All of India’s cities are growing and quickly changing as they keep up with the times. Old buildings and bungalows are being torn down to make way for apartment blocks and shopping centres. But in every city there are still neighbourhoods which retain some local flavour and offer a glimpse of another time and way of life.
One of these is the neighbourhood of Mylapore in Chennai, one of the city’s oldest neighbourhoods. Much before Madras became Chennai, and long before the city of Madras was even founded, there was Mylapore. Ptolemy the Greek wrote of the great port of Maillarpha (or Mylarphon). The Arabs of the 8th and 9th centuries spoke of Maila and Meilan. In the 10th century, the Nestorian Christians of Persia talked of ancient Meliapor. A 1375 Catalan map showed Mirapor.
The celebrated Portuguese poet Camoens, author of the The Lusiads (1572) also wrote about Meliapor:
Here rose the potent city, Meliapor
Named, in olden times rich, vast and grand
Her sons their olden idols did adore
As still adoreth that iniquitous band
In those past ages stood she far from shore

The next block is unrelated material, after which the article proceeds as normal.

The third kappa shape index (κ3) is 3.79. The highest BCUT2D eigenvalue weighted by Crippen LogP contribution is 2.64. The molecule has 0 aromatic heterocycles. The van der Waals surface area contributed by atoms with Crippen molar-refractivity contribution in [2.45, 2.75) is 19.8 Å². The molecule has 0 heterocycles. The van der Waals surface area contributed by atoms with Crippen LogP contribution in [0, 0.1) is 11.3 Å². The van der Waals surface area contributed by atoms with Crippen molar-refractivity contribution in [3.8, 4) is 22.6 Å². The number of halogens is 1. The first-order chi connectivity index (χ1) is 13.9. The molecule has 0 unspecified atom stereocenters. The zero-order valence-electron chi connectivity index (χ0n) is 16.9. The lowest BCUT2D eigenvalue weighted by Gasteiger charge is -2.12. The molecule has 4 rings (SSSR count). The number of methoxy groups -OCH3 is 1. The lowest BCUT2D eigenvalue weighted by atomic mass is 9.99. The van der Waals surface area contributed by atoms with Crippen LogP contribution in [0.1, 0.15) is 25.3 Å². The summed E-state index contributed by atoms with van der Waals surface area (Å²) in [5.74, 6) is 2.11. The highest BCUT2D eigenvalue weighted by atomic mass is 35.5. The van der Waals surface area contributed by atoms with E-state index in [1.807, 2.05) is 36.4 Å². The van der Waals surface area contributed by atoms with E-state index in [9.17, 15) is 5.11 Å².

When, to declare glad tidings over the land
Thomé came preaching, after he had trod
A thousand regions taught to know his god.
Mylapore is the cultural hub of Chennai. There are many sabhas (musical organisations) located here where concerts and dance performances are presented, especially during the December Season.
At the heart of Mylapore is the Kapaleswara temple. Around the temple there are flower stalls and small shops selling puja items for temple goers. There’s a busy fruit and vegetable market. There are also quite a few tailors specializing in dance costumes and many shops selling temple jewellery just north of the temple.
Since I’m travelling over the next few weeks and won’t be able to write new posts during this time, I’ll be posting a different photo essay each week illustrating different aspects of this historical neighbourhood. Enjoy your visit!